Around the time Fiona was born, a lot of people asked us one question: “So, are you going to move?” Some of those making this inquiry were undoubtedly thinking of our one-bedroom apartment. In that context, the simple answer is yes. We would eventually like for Fiona to have her own bedroom. But when babies are small, they wake up so much during the night that it doesn’t make a lot of sense to leave them in another room. Besides, our current apartment is rather large for a one-bedroom place, so we have more than enough space. (In fact, if we could rearrange the walls and squeeze in another bedroom somehow, this apartment is actually a great size for us.)
But others, no doubt, had this apartment’s address in mind—in the heart of the District of Columbia, one of the most urban places in this country. See, in America the mindset goes something like this: it’s great to live in the city when you’re young, but as you begin to settle down (they always use the phrase “settle down”) and have your own family, you need to move to the suburbs. For the children’s sake. Since, of course, they need a yard to run and play in. Oh, and the schools are better. And it’s just not good to grow up around all that crime and all those strange people.
There are millions of families who are perfectly content with their suburban lives, surrounded by acres of perfectly-manicured lawns, shuttling from one cul-de-sac to the next in minivans, and filling their McMansions with all manner of fine furnishings and other products stamped MADE IN CHINA that they bought at the big-box store in the local strip mall.
That is definitely not the life we want for us. Or for our children.
As of this writing, Fiona has never been in a car. We hope that using a car for day-to-day activities is as foreign to her as taking a bus or subway is for a suburbanite. She clearly enjoys riding the bus. Being able to be free from a car seat and sit in our laps as we ride down the street looking at all the interesting people and buildings passing by—what a life! The dark inside of a subway tunnel isn’t quite as interesting, but seeing a loud, colorful subway train come roaring into the station, with all those lights shining through its windows, is always a thrill.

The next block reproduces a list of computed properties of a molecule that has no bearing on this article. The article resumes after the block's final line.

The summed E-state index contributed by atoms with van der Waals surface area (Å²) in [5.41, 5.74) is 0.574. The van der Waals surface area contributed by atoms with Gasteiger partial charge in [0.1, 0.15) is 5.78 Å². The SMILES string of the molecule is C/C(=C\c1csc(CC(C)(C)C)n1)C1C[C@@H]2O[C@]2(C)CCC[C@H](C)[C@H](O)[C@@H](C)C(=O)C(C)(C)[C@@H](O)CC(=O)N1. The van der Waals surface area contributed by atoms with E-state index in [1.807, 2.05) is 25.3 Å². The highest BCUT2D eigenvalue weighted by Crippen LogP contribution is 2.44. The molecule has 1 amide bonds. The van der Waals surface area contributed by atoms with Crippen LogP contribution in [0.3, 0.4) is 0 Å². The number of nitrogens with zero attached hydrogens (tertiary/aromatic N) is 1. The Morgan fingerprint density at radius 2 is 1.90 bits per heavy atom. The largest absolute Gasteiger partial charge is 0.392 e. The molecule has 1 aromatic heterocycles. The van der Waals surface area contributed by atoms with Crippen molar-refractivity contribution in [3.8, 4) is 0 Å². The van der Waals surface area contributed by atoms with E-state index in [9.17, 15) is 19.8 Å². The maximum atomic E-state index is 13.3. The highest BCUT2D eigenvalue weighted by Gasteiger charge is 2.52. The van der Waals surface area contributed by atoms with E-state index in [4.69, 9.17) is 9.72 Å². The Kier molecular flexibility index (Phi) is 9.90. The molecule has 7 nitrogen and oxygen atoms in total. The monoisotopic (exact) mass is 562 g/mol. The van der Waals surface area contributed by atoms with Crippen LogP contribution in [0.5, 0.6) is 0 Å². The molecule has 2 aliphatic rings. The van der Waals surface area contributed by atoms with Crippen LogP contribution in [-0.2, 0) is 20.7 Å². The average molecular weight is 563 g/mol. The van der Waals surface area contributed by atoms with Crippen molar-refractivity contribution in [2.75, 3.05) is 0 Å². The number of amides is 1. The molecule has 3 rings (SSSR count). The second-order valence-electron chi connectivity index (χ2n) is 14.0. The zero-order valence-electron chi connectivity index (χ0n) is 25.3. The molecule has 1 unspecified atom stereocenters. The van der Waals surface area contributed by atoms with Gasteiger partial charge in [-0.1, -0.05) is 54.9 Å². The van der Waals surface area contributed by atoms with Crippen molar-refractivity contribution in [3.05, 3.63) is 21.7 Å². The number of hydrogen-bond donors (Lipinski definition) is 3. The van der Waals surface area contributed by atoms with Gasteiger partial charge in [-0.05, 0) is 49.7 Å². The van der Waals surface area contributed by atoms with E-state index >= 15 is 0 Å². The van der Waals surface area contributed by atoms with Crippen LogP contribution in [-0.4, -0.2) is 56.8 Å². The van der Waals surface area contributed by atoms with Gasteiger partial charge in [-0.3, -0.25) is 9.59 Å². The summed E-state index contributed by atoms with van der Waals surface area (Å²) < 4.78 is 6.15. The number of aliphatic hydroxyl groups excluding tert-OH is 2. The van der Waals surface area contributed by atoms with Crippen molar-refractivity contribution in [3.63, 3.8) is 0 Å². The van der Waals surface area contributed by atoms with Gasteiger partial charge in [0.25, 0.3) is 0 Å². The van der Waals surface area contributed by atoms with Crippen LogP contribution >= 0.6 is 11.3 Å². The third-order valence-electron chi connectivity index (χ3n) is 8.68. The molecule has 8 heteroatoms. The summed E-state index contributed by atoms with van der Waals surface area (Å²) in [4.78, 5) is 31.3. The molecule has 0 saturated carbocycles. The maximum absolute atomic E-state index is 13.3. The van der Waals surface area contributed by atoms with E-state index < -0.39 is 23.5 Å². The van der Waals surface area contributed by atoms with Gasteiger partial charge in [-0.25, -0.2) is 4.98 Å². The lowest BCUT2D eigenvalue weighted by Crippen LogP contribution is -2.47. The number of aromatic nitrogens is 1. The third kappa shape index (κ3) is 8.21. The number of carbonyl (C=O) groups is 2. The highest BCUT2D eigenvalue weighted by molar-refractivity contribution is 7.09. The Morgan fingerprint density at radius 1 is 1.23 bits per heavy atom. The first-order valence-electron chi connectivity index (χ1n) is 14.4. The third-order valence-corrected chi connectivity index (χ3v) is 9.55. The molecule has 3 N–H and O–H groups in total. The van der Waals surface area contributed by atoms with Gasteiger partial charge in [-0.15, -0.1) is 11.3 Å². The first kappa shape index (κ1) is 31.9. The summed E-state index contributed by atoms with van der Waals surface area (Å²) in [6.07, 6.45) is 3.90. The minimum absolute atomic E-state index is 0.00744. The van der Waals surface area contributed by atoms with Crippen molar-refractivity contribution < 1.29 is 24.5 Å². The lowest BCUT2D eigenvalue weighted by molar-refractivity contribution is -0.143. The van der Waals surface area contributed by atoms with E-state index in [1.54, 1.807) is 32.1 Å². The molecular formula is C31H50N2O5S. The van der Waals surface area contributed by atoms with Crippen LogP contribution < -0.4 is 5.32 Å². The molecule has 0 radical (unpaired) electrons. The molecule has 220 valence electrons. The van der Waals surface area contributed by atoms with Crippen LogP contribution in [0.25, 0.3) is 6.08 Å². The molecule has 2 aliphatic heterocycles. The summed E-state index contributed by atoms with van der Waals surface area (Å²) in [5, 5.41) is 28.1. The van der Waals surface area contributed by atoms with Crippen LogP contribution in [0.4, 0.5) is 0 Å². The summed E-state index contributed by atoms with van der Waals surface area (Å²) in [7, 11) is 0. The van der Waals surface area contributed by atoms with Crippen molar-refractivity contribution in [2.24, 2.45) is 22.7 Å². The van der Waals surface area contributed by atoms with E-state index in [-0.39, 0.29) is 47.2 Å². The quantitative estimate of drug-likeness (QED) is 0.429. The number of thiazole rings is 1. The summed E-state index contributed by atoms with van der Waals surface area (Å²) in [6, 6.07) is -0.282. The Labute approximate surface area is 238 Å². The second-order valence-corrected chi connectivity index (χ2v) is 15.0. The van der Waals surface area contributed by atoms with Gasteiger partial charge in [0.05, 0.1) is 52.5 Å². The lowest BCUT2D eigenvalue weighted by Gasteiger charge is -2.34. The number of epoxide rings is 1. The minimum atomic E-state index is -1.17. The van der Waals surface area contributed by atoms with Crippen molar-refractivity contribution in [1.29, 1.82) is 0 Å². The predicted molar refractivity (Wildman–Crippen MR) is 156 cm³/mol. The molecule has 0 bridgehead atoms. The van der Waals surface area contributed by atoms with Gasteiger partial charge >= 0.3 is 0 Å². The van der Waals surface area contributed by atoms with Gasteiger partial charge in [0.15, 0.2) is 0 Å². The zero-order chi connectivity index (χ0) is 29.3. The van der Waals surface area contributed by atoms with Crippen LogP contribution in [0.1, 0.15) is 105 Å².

Running errands on Saturday morning is a joy, not a chore. We’re able to walk to get all the basic necessities we need, and what a treat it is to step out into the fresh air on a warm, sunny Saturday morning to run up to the farmer’s market to buy fruits and vegetables and freshly-baked bread or to stop by the bank to deposit a check or to pick up an item from the dry cleaner. On our way, we pass by plenty of people who are like us: young professionals who enjoy life in the city. But we also pass by plenty of people who aren’t like us. They are of different religions (or none at all) and political opinions. They are of different colors and nationalities, and some of them speak different languages. Most of them have homes; some of them do not. But we’re all there together. Fiona sees that, and she sees that people who don’t look like her are just fine, too.
Then there is the sublime beauty of the city—quaint and majestic, organic and geometric, embellished and unadorned. A walk down a simple sidestreet can be a tour through history, with the architectural styles of centuries at your feet. The view from the bus as it crosses Pennsylvania Avenue NW reveals one of the grandest and most sweeping vistas ever conceived. The intersecting vaults of Metro Center, block after block of colorful rowhouses, the Great Hall of the Library of Congress—all create a place that fills our lives with beauty.
Yes, indeed, the city is the place for us.
This article appeared on page 18 of Issue 1 | January 2011.